Nah, that would be petty.
After the initial post-submission anxiety, the middle two months were fairly relaxed. Sure the Viva was looming over me like an angry dentist, but it was remote enough for me to go on about my business. I started refocusing about ten days before, re-reading my PhD, making notes, writing a list of all the typos to take in with me (This had been advised in the forums). I decided to break with tradition and wear long trousers instead of cargo shorts to the Viva, and made sure they were in a presentable state.
It was then that the next calamity struck. I woke up on the morning of the Viva, and realised I couldn’t speak. Yes, the sore throat I had felt coming on yesterday had developed into laryngitis. I gargled salt water for about an hour. Still, it had no effect, all I could muster were barely audible, raspy whispers, or thunderous and bassy commands.
And so it was, with a heavy heart, and a throbbing (eww) larynx, that I stood waiting in my department. I felt like a condemned man, yet instead of contemplating mortality, or more importantly, preparing for the exam, all I could think of was of the irony that on the day of what translates from latin as ‘oral exam’, I had loss my oratory capacities. A finger beckoned me to my judgement.
I entered the room, to find a small desk, a bottle of water, three glasses, several bookshelves, and two examiners. “Hello Marc”, they both said in unison. “GOOD MORNING”, I boomed. With the examiners taken aback by what they perhaps perceived as over-confidence, I clarified quickly , ‘sorry I’ve lost my voice’. Still startled, the examiners said they were sorry to hear that. I whipped out my packet of lozenges and asked if it was ok to suck them. The examiners were more than happy with that.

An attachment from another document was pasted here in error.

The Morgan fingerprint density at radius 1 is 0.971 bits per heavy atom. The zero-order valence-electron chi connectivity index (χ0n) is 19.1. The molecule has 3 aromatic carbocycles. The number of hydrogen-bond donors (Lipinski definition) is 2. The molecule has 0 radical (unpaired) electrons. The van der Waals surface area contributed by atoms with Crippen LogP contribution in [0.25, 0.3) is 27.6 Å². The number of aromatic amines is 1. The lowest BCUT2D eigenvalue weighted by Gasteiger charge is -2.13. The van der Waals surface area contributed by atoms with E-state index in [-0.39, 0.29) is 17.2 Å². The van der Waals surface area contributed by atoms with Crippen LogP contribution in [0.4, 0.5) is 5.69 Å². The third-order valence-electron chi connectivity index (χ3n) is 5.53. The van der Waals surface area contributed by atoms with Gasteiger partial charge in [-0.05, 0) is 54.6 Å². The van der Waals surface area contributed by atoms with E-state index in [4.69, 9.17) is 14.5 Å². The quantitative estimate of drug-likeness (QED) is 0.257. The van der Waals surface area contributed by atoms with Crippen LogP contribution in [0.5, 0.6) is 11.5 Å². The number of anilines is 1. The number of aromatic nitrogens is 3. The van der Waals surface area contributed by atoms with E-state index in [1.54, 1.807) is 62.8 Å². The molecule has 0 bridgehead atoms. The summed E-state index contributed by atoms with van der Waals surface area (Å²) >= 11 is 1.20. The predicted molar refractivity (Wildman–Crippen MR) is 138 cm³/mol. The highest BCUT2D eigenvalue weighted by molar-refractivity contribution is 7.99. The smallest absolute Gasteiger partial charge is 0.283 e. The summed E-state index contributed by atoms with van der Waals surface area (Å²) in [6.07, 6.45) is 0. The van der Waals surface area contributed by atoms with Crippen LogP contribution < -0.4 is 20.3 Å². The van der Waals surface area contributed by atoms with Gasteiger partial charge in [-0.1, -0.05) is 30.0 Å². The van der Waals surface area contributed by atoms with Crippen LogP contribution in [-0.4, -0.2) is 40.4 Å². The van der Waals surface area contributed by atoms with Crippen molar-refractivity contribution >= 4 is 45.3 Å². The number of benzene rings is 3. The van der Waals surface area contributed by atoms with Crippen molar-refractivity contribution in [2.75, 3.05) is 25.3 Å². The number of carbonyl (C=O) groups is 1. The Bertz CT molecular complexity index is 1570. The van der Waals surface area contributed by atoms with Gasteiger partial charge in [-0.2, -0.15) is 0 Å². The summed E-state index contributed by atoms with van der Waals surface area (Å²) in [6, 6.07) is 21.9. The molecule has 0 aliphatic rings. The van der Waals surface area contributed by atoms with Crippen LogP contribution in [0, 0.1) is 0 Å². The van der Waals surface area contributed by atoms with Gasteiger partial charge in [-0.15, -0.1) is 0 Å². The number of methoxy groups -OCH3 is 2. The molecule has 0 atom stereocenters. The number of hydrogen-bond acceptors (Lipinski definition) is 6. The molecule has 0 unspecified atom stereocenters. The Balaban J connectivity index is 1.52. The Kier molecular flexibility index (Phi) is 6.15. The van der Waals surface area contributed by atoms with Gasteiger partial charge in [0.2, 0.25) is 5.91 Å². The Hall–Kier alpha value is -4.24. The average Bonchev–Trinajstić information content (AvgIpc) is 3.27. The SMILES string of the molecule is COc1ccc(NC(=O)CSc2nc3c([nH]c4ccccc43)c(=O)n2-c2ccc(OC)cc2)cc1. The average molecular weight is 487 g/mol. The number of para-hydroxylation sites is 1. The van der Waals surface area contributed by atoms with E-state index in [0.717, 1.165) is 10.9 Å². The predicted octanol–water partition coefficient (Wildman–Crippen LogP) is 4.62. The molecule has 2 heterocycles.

Then came the first question. “Why did you choose this topic?”. I took a deep breath and proceeded. My voice developed a workable equilibrium. To be clear though, I still sounded ridiculous. Gone were any ideas that I’d be swanning round the office, casually peering through the Venetian blinds at objects of interest while gallantly telling the examiners in an inexplicably Southern US (think Tom Hanks in the Da Vinci Code) accent about my academic trials and tribulations. No, I struggled through with my voice, but I knew my topic. I was ready for the questions and they were extremely fair, and the examiners extremely professional and courteous. The criticisms were fair too, and although I didn’t always entirely agree, I didn’t labour or aggressively counter trivial issues. It is certainly true what you tend to read, you relax into it after a while. I would say it is enjoyable, although for me my voice made it uncomfortable. However, 20 minutes in, and given the questions, I had a strong feeling I knew what the result would be.
One and a half hours later the questioning stopped, and they asked me to leave the room. It was judgement time. After milling around the lobby for some time, pretending to read noticeboards and giving awkward head nods to people I vaguely recognized, one of my examiners returned and invited me to go back to the room. Upon entering the room the other examiner stood up, and they both faced me. ‘We are pleased to recommend that you be admitted to the degree of Doctor of Philosophy subject to minor corrections’.
‘Yay!’ I squeeked.
After some friendly exchanges, one of the examiners gave me a piece of paper he’d torn off the corner of his notebook. On it were about 5 page numbers where he had spotted typos. In my hand I still clutched the list of the hundreds I had spotted. Probably best I don’t show it to them…
“FAREWELL”, I demanded. We then parted ways. I expected this. I didn’t expect, as many do, to go to the pub for a drink with my examiners, or for us all to be snorting lines of cocaine off the department’s urinals yelling ‘Foucault’s a wanker!’.